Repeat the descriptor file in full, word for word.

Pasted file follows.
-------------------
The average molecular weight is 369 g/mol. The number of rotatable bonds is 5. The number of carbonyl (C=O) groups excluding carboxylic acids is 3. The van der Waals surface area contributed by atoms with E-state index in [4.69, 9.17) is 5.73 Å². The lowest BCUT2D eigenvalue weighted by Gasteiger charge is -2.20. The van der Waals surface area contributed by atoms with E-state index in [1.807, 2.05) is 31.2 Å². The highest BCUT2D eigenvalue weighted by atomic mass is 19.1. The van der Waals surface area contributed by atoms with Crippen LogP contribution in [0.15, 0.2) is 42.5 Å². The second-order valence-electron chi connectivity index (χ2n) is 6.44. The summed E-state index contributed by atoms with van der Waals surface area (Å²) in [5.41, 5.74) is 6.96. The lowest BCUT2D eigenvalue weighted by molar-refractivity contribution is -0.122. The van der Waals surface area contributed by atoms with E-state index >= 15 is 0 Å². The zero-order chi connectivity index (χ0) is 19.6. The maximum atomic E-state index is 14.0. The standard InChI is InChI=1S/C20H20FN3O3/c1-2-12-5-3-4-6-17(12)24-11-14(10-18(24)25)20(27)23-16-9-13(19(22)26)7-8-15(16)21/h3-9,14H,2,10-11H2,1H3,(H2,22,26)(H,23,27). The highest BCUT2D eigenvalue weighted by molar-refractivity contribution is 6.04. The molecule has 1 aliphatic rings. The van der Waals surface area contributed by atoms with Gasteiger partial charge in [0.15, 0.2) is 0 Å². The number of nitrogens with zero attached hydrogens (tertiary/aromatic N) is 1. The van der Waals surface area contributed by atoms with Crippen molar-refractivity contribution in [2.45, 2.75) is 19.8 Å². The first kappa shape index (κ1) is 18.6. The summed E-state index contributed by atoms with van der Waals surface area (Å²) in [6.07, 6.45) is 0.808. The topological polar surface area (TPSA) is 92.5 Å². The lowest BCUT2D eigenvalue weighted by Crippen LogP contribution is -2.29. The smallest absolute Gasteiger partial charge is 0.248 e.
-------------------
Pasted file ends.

The average molecular weight is 369 g/mol. The number of rotatable bonds is 5. The number of carbonyl (C=O) groups excluding carboxylic acids is 3. The van der Waals surface area contributed by atoms with E-state index in [4.69, 9.17) is 5.73 Å². The lowest BCUT2D eigenvalue weighted by Gasteiger charge is -2.20. The van der Waals surface area contributed by atoms with E-state index in [1.807, 2.05) is 31.2 Å². The highest BCUT2D eigenvalue weighted by atomic mass is 19.1. The van der Waals surface area contributed by atoms with Crippen LogP contribution in [0.15, 0.2) is 42.5 Å². The second-order valence-electron chi connectivity index (χ2n) is 6.44. The summed E-state index contributed by atoms with van der Waals surface area (Å²) in [5.41, 5.74) is 6.96. The lowest BCUT2D eigenvalue weighted by molar-refractivity contribution is -0.122. The van der Waals surface area contributed by atoms with E-state index >= 15 is 0 Å². The zero-order chi connectivity index (χ0) is 19.6. The maximum atomic E-state index is 14.0. The standard InChI is InChI=1S/C20H20FN3O3/c1-2-12-5-3-4-6-17(12)24-11-14(10-18(24)25)20(27)23-16-9-13(19(22)26)7-8-15(16)21/h3-9,14H,2,10-11H2,1H3,(H2,22,26)(H,23,27). The highest BCUT2D eigenvalue weighted by molar-refractivity contribution is 6.04. The molecule has 1 aliphatic rings. The van der Waals surface area contributed by atoms with Gasteiger partial charge in [0.15, 0.2) is 0 Å². The number of nitrogens with zero attached hydrogens (tertiary/aromatic N) is 1. The van der Waals surface area contributed by atoms with Crippen molar-refractivity contribution in [2.45, 2.75) is 19.8 Å². The first kappa shape index (κ1) is 18.6. The summed E-state index contributed by atoms with van der Waals surface area (Å²) in [6.07, 6.45) is 0.808. The topological polar surface area (TPSA) is 92.5 Å². The lowest BCUT2D eigenvalue weighted by Crippen LogP contribution is -2.29. The smallest absolute Gasteiger partial charge is 0.248 e.